The Three Levels of Music

The artist's role as a conduit

On the first day of Music Literature this semester at Indiana University South Bend, our professor taught us about the 6th century text De Musica written by the Roman philosopher Boethius. In De Musica, Boethius describes the three levels of the musical hierarchy as a philosophical approach to explain the structure of the universe. These levels are, from greatest to least, Musica Mundana, Musica Humana, and Musica Instrumentalis, all intrinsically connected to one another. Musica Mundana is the music of the cosmos, the proportional perfection of the universe that enables life on earth to exist. It is the source of inspiration for the musician from which he is able to express the message of his work through Musica Humana. Musica Humana is the music of the human spirit that enables us to understand the greater meaning in the aesthetics of compelling works of music, which are presented to us by means of Musica Instrumentalis. Musica Instrumentalis consists of all of the music we can physically experience, the musician’s manifestation as a creator, for which Musica Mundana provides inspiration. In this way, all three levels function interdependently. 

While Boethius applied De Musica solely to music, I believe the philosophy of De Musica applies to all art forms as an explanation for why the artist is more of a conduit for art than he is a creator. It can be argued that the artist is both conduit and creator, for indeed the artist creates the physical works of art we consider aesthetically pleasing and possessive of a deeper meaning. But in the musical hierarchy of De Musica, the artist’s role as a creator is of lesser importance. The artist is more important in that he has the ability to take inspiration from Musica Mundana and transform it into a tangible medium of Musica Instrumentalis that appeals on personal level of Musica Humana. The artist connects us to the arts, to each other, to deepen our experience with reality.

In the process of composing music, I use my skills to capture something from reality, some kind of inspiration, an ideal, and channel whatever it is into my artistic medium for others to experience. While at Interlochen Arts Camp this past summer, each composer was assigned to write for one of the camp’s ensembles. My assignment was to compose a three minute orchestral work for the World Youth Symphony Orchestra within a four week period. Throughout the compositional process, the initial handwritten draft, the orchestration, and three rounds of editing and arranging parts, I was inspired by the celestial body of the planet Saturn, hence I derived the title of the composition, “The Saturn Expedition.” Of course, I used my own musical voice and ingenuity in the creation of this work. I came up with the storyline to give the piece direction. I composed the motifs and the musical structure of the piece. I assigned instruments to different melodic and harmonic figures. Pretty much just did what every composer does in writing a new work.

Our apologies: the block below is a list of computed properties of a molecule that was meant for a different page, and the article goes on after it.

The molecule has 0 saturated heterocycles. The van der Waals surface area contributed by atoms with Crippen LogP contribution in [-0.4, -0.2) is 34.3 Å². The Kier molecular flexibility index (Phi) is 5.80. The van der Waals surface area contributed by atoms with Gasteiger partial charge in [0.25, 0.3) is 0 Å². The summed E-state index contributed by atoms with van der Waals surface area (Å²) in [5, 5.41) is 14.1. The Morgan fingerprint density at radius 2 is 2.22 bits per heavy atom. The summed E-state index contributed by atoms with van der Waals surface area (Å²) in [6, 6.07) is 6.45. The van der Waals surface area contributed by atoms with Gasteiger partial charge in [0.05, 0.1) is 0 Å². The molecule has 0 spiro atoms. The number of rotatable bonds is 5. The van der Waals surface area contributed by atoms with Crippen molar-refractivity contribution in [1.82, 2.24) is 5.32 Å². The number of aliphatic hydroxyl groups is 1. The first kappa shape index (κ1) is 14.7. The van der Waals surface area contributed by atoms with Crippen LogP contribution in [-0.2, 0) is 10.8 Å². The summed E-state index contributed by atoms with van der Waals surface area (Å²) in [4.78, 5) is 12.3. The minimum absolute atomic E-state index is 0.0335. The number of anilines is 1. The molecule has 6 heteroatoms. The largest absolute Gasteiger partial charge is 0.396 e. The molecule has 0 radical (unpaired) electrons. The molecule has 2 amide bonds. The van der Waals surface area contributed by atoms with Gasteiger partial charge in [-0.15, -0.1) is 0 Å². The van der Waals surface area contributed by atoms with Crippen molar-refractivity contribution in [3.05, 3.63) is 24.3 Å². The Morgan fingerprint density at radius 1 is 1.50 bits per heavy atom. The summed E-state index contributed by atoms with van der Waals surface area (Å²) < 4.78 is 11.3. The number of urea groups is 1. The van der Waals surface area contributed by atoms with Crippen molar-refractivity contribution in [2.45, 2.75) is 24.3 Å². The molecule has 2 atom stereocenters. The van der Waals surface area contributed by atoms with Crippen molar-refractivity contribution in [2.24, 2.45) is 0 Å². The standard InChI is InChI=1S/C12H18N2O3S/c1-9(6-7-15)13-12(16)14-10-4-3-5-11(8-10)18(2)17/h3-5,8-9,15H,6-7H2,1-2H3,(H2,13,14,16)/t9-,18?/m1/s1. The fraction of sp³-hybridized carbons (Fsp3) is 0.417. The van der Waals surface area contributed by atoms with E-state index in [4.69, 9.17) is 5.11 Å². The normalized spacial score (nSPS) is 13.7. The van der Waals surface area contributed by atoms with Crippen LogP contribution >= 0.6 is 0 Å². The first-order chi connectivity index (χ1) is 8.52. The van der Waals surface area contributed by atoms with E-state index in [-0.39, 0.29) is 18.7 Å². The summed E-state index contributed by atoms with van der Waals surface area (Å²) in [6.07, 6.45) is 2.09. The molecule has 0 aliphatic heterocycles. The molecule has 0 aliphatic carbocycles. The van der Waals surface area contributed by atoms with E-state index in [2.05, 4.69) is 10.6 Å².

But in Boethius’s hierarchy of music, my original creation of “The Saturn Expedition” is in the form of Musica Instrumentalis, which is the lowest form of the three levels of music. In order for my work to have any substance, any meaning beyond the score and the sound, I must write it in a way that resonates with my audience; they do not have to love it, but the piece must somehow impart a message to them. This resonance that allows the audience to relate to the work is representative of Musica Humana. And the message, the inspiration, and value of this work come from Musica Mundana, the highest form of music, the form that allows all art to even exist, allows it to hold something in its mysteries beyond human comprehension. I believe the conductor of the WYSO that summer, Maestro Jung-Ho Pak, said it best in an impassioned lecture: “We as artists are doing society a service.” All artists humbly hold a responsibility to society. We are the conduits of the power and the beauty of the arts, bringing all of humanity closer to a meaningful existence. 

J.W.G. II